Creative people need a constant supply of input and inspiration to do the things that they do. When they’re not actively creating, they’re often attending art shows and concerts, having interesting conversations and reading everything they can get their hands on.
Reading, in particular, allows the creative minded person to gain more perspective and develop a wider range of understanding. It provides inspiration and encouragement, allowing for the influx of new thought that a reader may not have come across otherwise. It opens the door to new ways of thinking, observing, and creating.
Basically, books are food for the creative mind, and the more widely we read and vary our inputs, the more we are able to put back into the world.
Here are eight books perfect for gobbling up this summer:
One of the forerunners of the motivational art/self-discovery genre, Julia Cameron’s The Artist’s Way guides readers in uncovering problem areas that may be restricting their creative flow and offers techniques to free up any areas where they might be stuck, opening up opportunities for self-growth and self-discovery.
Your Art Will Save Your Life helps artists build a sustainable practice while navigating the world of MFAs, residencies, and institutional funding. Its a guidebook for dealing with the high-stress tricky real-world problems of being a creative person.
Show Your Work! is about why it’s important to let others into your process, not just your final results. Kleon uses illustrations, quotes, stories, and examples to demonstrate ten rules for being open, generous, brave, and productive in your creative life.
Do Cool Sh*t: Quit Your Day Job, Start Your Own Business, and Live Happily Ever After – by Miki Agrawal
In Do Cool Sh*t, Miki shares her many adventures in entrepreneurship and life and shows readers how to start a business, fund it very little, create a business plan, test a product, get the press on your side, and lots of other little nuggets of wisdom.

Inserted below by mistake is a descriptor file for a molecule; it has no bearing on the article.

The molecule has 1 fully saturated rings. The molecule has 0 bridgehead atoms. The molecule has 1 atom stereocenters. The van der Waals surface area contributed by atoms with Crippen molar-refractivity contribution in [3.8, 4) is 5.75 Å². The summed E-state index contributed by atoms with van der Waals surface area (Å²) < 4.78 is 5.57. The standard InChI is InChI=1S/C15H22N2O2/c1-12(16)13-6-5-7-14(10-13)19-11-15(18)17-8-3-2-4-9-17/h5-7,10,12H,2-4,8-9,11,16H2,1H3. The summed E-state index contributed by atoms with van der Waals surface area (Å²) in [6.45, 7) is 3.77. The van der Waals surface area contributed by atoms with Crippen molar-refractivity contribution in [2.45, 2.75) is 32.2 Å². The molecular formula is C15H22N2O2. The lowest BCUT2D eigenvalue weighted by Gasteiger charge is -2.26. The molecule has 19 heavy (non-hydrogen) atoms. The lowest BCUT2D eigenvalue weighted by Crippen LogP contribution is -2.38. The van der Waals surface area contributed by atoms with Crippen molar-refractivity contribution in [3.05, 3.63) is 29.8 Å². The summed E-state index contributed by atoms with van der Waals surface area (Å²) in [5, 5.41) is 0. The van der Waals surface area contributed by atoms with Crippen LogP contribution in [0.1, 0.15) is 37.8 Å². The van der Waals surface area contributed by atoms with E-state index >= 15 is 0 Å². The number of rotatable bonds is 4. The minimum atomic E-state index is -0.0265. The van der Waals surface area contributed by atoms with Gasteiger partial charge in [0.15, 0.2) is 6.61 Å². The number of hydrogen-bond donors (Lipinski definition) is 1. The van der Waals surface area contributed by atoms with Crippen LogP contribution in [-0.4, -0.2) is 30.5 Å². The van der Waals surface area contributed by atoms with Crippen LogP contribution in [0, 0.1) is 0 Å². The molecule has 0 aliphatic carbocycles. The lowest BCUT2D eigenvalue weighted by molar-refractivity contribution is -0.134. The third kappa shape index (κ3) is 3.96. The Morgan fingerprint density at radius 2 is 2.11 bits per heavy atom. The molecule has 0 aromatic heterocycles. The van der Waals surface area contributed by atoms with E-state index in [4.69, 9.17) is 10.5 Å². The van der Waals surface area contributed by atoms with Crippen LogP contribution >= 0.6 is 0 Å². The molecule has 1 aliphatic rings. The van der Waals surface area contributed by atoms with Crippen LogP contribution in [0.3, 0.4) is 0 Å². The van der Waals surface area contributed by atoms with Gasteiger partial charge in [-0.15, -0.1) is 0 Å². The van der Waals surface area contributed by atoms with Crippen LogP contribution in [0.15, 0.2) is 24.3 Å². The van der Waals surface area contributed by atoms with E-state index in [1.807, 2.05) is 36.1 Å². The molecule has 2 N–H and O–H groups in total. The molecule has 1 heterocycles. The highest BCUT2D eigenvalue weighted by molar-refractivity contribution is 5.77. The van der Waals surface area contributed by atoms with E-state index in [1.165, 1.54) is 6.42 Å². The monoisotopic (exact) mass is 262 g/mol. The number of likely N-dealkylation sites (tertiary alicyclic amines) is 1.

Written for novices and seasoned readers alike, Jessa Crispin’s The Creative Tarot is a guidebook that reimagines tarot cards and the ways they can boost the creative process, using them as tools to illustrate how to live a more inspired life.
Every artist deals with creative block. In this book, the blogger behind The Jealous Curator interviews 50 international artists working in different mediums about how to conquer self-doubt, stay motivated, and get new ideas to flow.
Creativity, Inc. is, at heart, a book about creativity, but it is also, as Pixar co-founder and president Ed Catmull writes, “an expression of the ideas that I believe make the best in us possible.” In some ways, Pixar movies are an object lesson in what creativity really is and in this book, Catmull reveals some of the truths behind them.
Artist and writer SARK urges readers in Prosperity Pie not to let money be the focus of their lives. With her whimsical line drawings, handwritten text and personal anecdotes, SARK guides readers through self-awareness exercises aimed at keeping an artist’s relationship with money far from the front and center.
Editor’s Bonus: What I Found in a Thousand Towns: A Traveling Musician’s Guide to Rebuilding America’s Communities-One Coffee Shop, Dog Run, and Open-Mike Night at a Time by Dar Williams
In What I Found, internationally acclaimed singer-songwriter Dar Williams muses on why some towns flourish while others fail, drawing on her own travels and the work of urban theorists and community planners, Williams offers solutions and helpful tools to rebuild declining communities.
Rachel Stigers is a bookseller at Wicked Good Books and classically trained opera singer whose passion for literature informs her perspective behind the books counter and her performances on stage. For more of her personalized recommendations, head to the counter at WGB during opening hours.
Joey Phoenix is a performance artist and the Managing Editor of Creative North Shore. Follow them on Twitter @jphoenixmedia. If you have an idea for a story, feature, or pictures of adorable llamas, feel free to send them a message at firstname.lastname@example.org